There are few more ready-made sources of hurt feelings and online anger than an “unpopular opinions” thread. Set aside the fact that the internet makes it so that nearly every opinion can find a robust constituency, such threads quickly devolve into needless eye-poking — or even worse, self-righteous posturing.
The most recent example: A couple of weeks ago, Keep It podcast co-host Louis Virtel tweeted that Alfred Hitchcock’s Vertigo was “unbearably boring.” That’s a perfectly valid, if provocative opinion. But he decided to complete the self-righteous two-step by declaring that “it’s only men who keep inflating its importance.”
That stung, because once again I (i.e., a woman) had been erased from enjoying something so someone else could do a little public/online virtue signalling. I like Vertigo very much; it’s one of my favorite Hitchcock films, in fact. And I can like it without ignoring Hitchcock’s issues with women (e.g., his treatment of his female stars) or feeling the film is above criticism (e.g., its portrait of a man undone by the treachery of a mysterious women instead of his own self-absorption).
One of the most exhausting aspects of our current cultural moment are the “ugh, only straight white men like this” takes that completely erase the voices of female critics, critics of color and fans who don’t fit neatly into binaries of who “should” like/dislike something. It’s part of a larger and much more pernicious problem — mistaking pop-culture consumption for moral worth as opposed to, you know, how we carry ourselves every day; how we treat other people; and how we support (or don’t) the causes that matter to us. Instead, we equate what someone watches on Netflix as the mark of a good/bad person. Or that you’re not part of the problem if you performatively state how you’re not gonna see a certain movie with a certain problematic star/director/producer/screenwriter.
This completely side-steps the hard, slow, messy work of progress, and endows our entertainment with a nutritional value that it may not have. Obviously, there are political elements to pop culture — primarily, who gets their stories taken seriously and who selects the tone, cast, script and direction of those stories. But consumption of pop culture can’t be considered a political end in-and-of itself. Nor can avoiding the work of problematic (even awful) people act as the equivalent of dismantling the beliefs and abuses that allowed them to harm others in the first place.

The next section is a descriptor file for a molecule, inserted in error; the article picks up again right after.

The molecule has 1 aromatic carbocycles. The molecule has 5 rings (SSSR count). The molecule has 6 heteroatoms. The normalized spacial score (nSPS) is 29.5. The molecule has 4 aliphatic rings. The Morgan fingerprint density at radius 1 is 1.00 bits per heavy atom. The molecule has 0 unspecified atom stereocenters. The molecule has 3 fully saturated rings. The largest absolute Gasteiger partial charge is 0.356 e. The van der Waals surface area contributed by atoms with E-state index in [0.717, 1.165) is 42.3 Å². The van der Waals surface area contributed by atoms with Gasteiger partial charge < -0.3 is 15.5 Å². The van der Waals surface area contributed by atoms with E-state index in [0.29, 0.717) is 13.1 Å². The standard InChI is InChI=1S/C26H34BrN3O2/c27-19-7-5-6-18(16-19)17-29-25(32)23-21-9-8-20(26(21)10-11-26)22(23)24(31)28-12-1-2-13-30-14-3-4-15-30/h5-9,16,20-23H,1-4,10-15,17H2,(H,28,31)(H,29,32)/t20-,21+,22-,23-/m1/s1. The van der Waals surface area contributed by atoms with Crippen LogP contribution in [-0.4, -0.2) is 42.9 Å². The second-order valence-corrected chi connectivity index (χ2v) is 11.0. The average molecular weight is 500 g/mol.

Not to mention, the erasure of voices that don’t fit neatly into who “should” like a particular show/movie/song is a political act, too — one that flies in the face of the performative feminism that thinks only men like Vertigo. Assuming women only like certain kinds of films is as limiting as saying our voices about film don’t matter. It denies us the right to be heard as critics, writers and commentators, and further excludes us from the cultural canon since we apparently can’t be bothered to watch something you don’t like. That makes gallantly stepping in to say we have no interest in a major work by a major director insulting. Finally, it’s cowardice. That is, there’s plenty wrong with not being brave enough to plainly state that you dislike Vertigo and placing the blame instead on the safest, easiest punching bag (in this case, men).
So let this be a lesson: Women have been writing about Vertigo — for and against it — for decades, and by declaring that only men are responsible for its place in film history puts you right in the shoes of the film’s male protagonist.
James Stewart’s Scottie is a man who thinks he can remake a woman into his dream image, ignoring her wants and needs and smothering her voice, look and mannerisms under a self-obsessed reflection of who she “should” be. In this way, it’s an extremely uncomfortable film, playing with who we present ourselves as versus who we really are, which also makes it oddly prescient in presaging the internet and social media age.
As critic Molly Haskell so elegantly wrote about the film in 1971:
To return from these soapbox vereties to the question of illusion and reality, which will be with us as long as there is any duality at all — sun and moon, body and mind, man and woman. This paradox, dizzying to contemplate, is the crux of much great art and is raised to its most definitive expression in Hitchcock’s film. It is what makes watching the film and thinking about it such a vertiginous experience, a descent into a maelstrom of conflicting responses, a dizzying flight through mental space in which you reach out for touchstones like positive and negative, healthy and sick (Hitchcock’s vision, after all, is profoundly moral), and at the same time realize the uselessness of such labels outside a normal frame of reference.
That’s perhaps the deepest irony of Virtel’s tweet. In believing himself a champion against Hitchcock’s sexist, male-dominated filmography, he revealed himself as just another man who doesn’t read female critics.